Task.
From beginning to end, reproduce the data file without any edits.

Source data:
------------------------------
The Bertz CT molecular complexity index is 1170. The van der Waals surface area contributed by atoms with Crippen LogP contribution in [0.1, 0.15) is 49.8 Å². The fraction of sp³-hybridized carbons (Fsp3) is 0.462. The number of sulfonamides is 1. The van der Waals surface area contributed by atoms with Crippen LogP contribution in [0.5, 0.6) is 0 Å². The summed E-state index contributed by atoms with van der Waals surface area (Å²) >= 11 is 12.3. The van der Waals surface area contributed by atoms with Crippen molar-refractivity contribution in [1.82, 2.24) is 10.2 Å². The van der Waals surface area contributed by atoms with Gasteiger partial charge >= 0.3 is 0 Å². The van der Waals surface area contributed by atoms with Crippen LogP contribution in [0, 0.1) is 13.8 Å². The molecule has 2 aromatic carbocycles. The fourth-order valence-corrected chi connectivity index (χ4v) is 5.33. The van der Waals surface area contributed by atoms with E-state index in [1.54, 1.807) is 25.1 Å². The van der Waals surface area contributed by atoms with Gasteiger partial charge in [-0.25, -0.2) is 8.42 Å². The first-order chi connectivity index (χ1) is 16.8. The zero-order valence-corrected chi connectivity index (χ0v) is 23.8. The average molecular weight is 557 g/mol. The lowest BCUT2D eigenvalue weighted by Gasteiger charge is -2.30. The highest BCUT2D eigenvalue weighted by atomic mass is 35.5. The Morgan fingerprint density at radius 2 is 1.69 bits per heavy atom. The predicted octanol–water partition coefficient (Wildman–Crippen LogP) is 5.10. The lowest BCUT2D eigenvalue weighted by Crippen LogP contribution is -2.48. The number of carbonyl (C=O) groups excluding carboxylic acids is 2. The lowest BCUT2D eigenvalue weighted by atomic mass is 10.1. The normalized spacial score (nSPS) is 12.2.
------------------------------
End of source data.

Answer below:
The Bertz CT molecular complexity index is 1170. The van der Waals surface area contributed by atoms with Crippen LogP contribution in [0.1, 0.15) is 49.8 Å². The fraction of sp³-hybridized carbons (Fsp3) is 0.462. The number of sulfonamides is 1. The van der Waals surface area contributed by atoms with Crippen LogP contribution in [0.5, 0.6) is 0 Å². The summed E-state index contributed by atoms with van der Waals surface area (Å²) >= 11 is 12.3. The van der Waals surface area contributed by atoms with Crippen molar-refractivity contribution in [1.82, 2.24) is 10.2 Å². The van der Waals surface area contributed by atoms with Gasteiger partial charge >= 0.3 is 0 Å². The van der Waals surface area contributed by atoms with Crippen LogP contribution in [0, 0.1) is 13.8 Å². The molecule has 2 aromatic carbocycles. The fourth-order valence-corrected chi connectivity index (χ4v) is 5.33. The van der Waals surface area contributed by atoms with E-state index in [1.54, 1.807) is 25.1 Å². The van der Waals surface area contributed by atoms with Gasteiger partial charge in [-0.25, -0.2) is 8.42 Å². The first-order chi connectivity index (χ1) is 16.8. The zero-order valence-corrected chi connectivity index (χ0v) is 23.8. The average molecular weight is 557 g/mol. The lowest BCUT2D eigenvalue weighted by Gasteiger charge is -2.30. The highest BCUT2D eigenvalue weighted by atomic mass is 35.5. The Morgan fingerprint density at radius 2 is 1.69 bits per heavy atom. The predicted octanol–water partition coefficient (Wildman–Crippen LogP) is 5.10. The lowest BCUT2D eigenvalue weighted by Crippen LogP contribution is -2.48. The number of carbonyl (C=O) groups excluding carboxylic acids is 2. The lowest BCUT2D eigenvalue weighted by atomic mass is 10.1. The normalized spacial score (nSPS) is 12.2.